Czechs are a disarmingly honest bunch. As I’ve mentioned many times before, they don’t sugarcoat things for you. Don’t ask if that dress makes your bum look big or whether you look a bit tired today unless what you’re after is the truth rather than a morale boosting fib.
I may poke fun at being called spoilt and western by Czechman but I’m still impressed by the many ways in which Czechs see through the fakery of modern life. Here are some of them.
Jak se řekne ‘The Property Ladder’?
Of course buying your own flat/house/cowshed to live in is better than chucking money away on rent – if you can afford it of course. What Czechs have so far avoided doing is getting sucked into the whole concept of ‘The Property Ladder’.
As a young twenty something in England, you have it drilled into you by the grown-ups that you should save up as much cash as possible for a deposit on a shoebox flat somewhere so that you can ‘get on the property ladder.’ The implication is, if you don’t get your foot on the first rung a.s.a.p, you’ll never get to climb up to the top of the pile and own a flash pad that Victoria Beckham/The Duchess of Cambridge/Karel Gott might be envious of.
Because the idea is, in the UK at least, that once you’ve bought your first home (with the bank’s money no doubt) that you won’t stay in it for long. Oh no. Once your income increases the idea is that you take one step up the property ladder and buy somewhere with more bedrooms/a garden/in a nicer area.
In Czechland, however, if you’re fortunate enough to become your own landlord, the expectation is that you’ll stay in that home until the day you die. Which may go some way to explaining why Czechman insisted we look at so many flats before signing on the dotted line. Anyway, this might sound a boring and unambitious way to live – until you remember that it was artificially inflated housing prices (in the US admittedly) that caused the current worldwide economic downturn. You don’t catch many Czechs saddling themselves with a ridiculously huge mortgage to keep up with the Joneses or the Novaks.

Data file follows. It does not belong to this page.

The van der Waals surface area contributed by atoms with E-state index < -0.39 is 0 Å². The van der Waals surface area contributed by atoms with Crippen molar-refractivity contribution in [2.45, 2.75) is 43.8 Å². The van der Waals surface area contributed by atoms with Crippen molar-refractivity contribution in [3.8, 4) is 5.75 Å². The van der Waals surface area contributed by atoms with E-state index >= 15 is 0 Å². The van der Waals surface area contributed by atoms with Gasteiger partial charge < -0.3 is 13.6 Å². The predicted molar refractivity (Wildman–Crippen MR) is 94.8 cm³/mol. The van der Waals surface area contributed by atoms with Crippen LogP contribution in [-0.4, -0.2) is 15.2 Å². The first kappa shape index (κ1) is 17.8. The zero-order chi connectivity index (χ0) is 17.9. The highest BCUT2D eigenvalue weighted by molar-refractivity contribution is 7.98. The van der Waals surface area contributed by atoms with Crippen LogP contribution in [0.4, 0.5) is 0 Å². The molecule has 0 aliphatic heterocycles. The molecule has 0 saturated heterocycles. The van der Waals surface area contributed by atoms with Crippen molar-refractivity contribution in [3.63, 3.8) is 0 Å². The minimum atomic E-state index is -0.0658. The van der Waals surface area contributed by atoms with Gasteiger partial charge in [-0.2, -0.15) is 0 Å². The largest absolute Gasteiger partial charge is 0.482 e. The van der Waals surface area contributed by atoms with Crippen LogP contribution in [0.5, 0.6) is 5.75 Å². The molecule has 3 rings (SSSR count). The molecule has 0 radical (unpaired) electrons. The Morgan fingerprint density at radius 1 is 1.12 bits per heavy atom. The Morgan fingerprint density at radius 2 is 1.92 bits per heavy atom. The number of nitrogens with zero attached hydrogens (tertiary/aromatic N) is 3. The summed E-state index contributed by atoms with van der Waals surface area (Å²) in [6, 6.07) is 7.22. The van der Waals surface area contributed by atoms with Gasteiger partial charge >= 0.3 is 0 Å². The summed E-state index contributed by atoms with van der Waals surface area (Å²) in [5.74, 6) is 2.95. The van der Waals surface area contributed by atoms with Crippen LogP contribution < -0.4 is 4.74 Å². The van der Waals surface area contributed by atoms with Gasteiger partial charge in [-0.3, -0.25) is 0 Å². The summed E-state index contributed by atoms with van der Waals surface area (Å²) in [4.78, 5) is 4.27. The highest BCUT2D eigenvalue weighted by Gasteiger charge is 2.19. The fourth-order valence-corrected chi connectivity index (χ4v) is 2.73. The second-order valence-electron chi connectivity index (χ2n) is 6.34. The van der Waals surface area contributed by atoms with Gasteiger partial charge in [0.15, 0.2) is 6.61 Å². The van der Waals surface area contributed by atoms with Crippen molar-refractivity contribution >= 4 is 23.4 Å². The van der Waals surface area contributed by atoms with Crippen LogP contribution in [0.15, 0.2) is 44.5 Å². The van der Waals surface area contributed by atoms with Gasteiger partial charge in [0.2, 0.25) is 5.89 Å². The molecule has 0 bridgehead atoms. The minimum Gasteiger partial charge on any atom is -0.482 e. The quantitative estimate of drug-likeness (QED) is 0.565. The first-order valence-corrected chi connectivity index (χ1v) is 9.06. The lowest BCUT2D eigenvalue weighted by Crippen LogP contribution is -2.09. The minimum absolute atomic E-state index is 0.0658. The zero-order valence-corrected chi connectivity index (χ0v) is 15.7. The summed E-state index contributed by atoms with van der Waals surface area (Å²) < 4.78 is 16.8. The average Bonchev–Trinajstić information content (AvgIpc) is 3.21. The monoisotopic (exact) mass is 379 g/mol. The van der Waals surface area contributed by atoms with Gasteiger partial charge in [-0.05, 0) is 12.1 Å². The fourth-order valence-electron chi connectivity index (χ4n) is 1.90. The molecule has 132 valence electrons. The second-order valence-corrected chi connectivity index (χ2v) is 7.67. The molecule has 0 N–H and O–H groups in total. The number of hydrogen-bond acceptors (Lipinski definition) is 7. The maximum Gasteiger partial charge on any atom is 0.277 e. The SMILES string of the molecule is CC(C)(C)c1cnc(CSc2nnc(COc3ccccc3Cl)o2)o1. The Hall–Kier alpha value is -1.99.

Stupid cupid: Czechs say no to fake anniversaries
You’ll be aware no doubt that February 14th is Valentines Day. While it would be nice if Czechman at least attempted to do something romantic on this date, I do secretly admire his reasons for not doing so. He rather convincingly argues that it’s all just commercial nonsense imposed on the Czechs after the Revolution as another way to tap into the post-Communist emerging market.
Back in England, we’re suckers. These days on Mother’s Day we’re not expected to splash out on presents and cards but Kindles and I-Pads too. And then there’s Father’s Day to think about too. Google confirms a Grandparents Day also exists. Don’t get me wrong: our nearest and dearest deserve recognition for all the support they’ve given us over the years but creating these artificial anniversaries just seems like a cynical way for the capitalist machine to rinse more cash out of us.
Czechs wouldn’t fall for this nonsense. I do hope that I get a kiss under the blossom from Czechman on May 1st though: that will only cost him his dignity.
Hands off our Becherovka: Booze = national identity
I’m probably going to get into trouble with this last one but hey, sometimes it’s fun to court controversy.
I don’t really like Becherovka. Yes, I know that this particular form of alcohol is as much a part of Czech national identity as that world famous beer, Pilsner. It’s been explained to me that it’s made from a secret family recipe and that it can cure every kind of ailment from a tickly cough to an itchy leg. Still, the way the Czechs hang onto it is perhaps another sign that they refuse to compromise their national identity, in the same way that a recent advertising campaign for Irish whiskey associates a rejection of all that’s dishonest in the modern world with the authenticity of their tipple.
Death to Dishonesty – drink Becherovka! Would it work? If it’s good enough for the Irish…